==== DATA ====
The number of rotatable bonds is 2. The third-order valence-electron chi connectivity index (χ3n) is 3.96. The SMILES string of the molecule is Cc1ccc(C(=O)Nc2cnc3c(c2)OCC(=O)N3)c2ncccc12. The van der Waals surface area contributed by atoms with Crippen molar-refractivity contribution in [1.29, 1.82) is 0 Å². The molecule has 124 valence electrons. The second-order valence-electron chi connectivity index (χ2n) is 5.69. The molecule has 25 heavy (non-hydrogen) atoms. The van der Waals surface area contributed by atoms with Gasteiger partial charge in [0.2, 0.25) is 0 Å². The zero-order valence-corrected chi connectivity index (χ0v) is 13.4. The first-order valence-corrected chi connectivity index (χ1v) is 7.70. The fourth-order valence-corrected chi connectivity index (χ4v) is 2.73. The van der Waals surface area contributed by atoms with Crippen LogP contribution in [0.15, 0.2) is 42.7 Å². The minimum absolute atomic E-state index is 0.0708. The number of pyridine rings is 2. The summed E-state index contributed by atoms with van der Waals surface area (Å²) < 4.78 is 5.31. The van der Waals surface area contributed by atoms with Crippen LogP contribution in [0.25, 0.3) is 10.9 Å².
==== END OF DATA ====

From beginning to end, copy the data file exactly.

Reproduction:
The number of rotatable bonds is 2. The third-order valence-electron chi connectivity index (χ3n) is 3.96. The SMILES string of the molecule is Cc1ccc(C(=O)Nc2cnc3c(c2)OCC(=O)N3)c2ncccc12. The van der Waals surface area contributed by atoms with Crippen molar-refractivity contribution in [1.29, 1.82) is 0 Å². The molecule has 124 valence electrons. The second-order valence-electron chi connectivity index (χ2n) is 5.69. The molecule has 25 heavy (non-hydrogen) atoms. The van der Waals surface area contributed by atoms with Gasteiger partial charge in [0.2, 0.25) is 0 Å². The zero-order valence-corrected chi connectivity index (χ0v) is 13.4. The first-order valence-corrected chi connectivity index (χ1v) is 7.70. The fourth-order valence-corrected chi connectivity index (χ4v) is 2.73. The van der Waals surface area contributed by atoms with Crippen LogP contribution in [0.15, 0.2) is 42.7 Å². The minimum absolute atomic E-state index is 0.0708. The number of pyridine rings is 2. The summed E-state index contributed by atoms with van der Waals surface area (Å²) < 4.78 is 5.31. The van der Waals surface area contributed by atoms with Crippen LogP contribution in [0.25, 0.3) is 10.9 Å².